The team has also been fined $500,000 and will have to give up its second-round picks in the 2012 and 2013 NFL Drafts.
The league said in a news release that the involvement of individual players in the program is still being reviewed, and that any discipline will be announced at a future time.
In addition, Saints assistant head coach Joe Vitt has been suspended without pay for the first six games of the 2012 season.
Payton's suspension will begin April 1 and last for the entire 2012 season. Loomis' suspension, which is also without pay, will be for the first eight games of the 2012 season.
Williams, who was hired to be the St. Louis Rams' defensive coordinator earlier this year, will have his status reviewed by NFL Commissioner Roger Goodell after the 2012 regular season has ended, according to the release. Goodell will then decide if Williams should be reinstated.
Sources close to Williams told NFL Network insider Jason La Canfora that they were shocked by the news. The sources said they had been expecting a shorter suspension, something like a month or six games, and had been hoping for something that would last less than half a season.
The release spelled out Williams' involvement in the program, which was extensive. According to the release, he helped fund the pool that rewards came from, in addition to being the architect of the scheme.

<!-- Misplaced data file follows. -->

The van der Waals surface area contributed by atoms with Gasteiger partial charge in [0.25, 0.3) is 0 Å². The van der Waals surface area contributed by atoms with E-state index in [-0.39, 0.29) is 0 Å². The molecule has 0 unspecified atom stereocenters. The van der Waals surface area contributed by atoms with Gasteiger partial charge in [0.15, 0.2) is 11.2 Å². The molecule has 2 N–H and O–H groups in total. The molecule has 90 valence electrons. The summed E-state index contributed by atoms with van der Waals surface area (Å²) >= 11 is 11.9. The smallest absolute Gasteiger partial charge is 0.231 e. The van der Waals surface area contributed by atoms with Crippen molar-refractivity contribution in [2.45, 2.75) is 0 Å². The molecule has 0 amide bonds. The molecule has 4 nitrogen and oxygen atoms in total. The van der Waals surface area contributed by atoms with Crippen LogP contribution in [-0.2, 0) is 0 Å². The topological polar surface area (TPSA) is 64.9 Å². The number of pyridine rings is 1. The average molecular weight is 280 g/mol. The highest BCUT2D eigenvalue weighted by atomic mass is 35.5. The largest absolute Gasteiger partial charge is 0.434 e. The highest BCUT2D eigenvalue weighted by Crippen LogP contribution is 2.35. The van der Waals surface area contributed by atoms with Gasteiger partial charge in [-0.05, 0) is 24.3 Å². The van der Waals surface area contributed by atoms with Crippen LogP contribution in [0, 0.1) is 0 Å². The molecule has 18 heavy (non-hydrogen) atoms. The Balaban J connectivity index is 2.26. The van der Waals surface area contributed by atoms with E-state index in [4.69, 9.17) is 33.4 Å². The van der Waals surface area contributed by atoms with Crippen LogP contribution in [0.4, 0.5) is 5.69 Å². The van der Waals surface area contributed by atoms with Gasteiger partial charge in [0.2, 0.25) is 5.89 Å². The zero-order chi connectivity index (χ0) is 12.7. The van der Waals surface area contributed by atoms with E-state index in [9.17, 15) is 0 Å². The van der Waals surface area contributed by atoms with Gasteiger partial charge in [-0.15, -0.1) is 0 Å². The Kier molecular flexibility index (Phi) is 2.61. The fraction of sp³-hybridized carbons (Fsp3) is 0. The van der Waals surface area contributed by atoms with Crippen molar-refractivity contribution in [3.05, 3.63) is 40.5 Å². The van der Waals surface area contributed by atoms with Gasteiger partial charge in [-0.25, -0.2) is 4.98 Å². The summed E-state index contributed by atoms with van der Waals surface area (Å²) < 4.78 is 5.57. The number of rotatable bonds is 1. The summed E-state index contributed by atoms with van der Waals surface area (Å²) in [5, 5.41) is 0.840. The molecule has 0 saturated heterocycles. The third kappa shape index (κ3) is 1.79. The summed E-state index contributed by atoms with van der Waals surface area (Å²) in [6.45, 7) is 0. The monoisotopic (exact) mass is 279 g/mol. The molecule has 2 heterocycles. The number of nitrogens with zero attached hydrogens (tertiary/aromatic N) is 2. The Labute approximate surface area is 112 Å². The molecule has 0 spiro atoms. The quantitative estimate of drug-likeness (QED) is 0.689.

Saints quarterback Drew Brees reacted very strongly to Payton's punishment.
"I am speechless," Brees wrote via his Twitter account. "Sean Payton is a great man, coach, and mentor. The best there is. I need to hear an explanation for this punishment."
Williams and Vitt also "misled" the league in its attempts to investigate the program, and Williams kept the program going in 2010.
It had already been known that Brett Favre and Kurt Warner had been among the quarterbacks targeted by the program. On Wednesday, the league's release revealed that the Panthers' Cam Newton and the Packers' Aaron Rodgers had also been targeted.
The NFL also issued a news release in which it announced that the rest of the teams in the league have been told by Goodell that they must ensure bounty programs are not in place. Owners and head coaches are required to provide a written guarantee to Goodell by March 30.
"Bounty programs have no place in our game," Goodell said in that release. "They are incompatible with our efforts to promote sportsmanship, fair play, and player safety."
The NFL revealed March 2 the findings of a lengthy investigation into a Saints "bounty" program that gave thousands of dollars in payoffs to players for hits that knocked opponents out of games. The program, administered by Williams, reached its height in 2009, the season the Saints won the Super Bowl.
The program ran in violation of league rules, and the investigation showed that Saints players received $1,500 for a "knockout" hit and $1,000 for a "cart-off" hit, with payouts doubling or tripling during the team's three playoff appearances.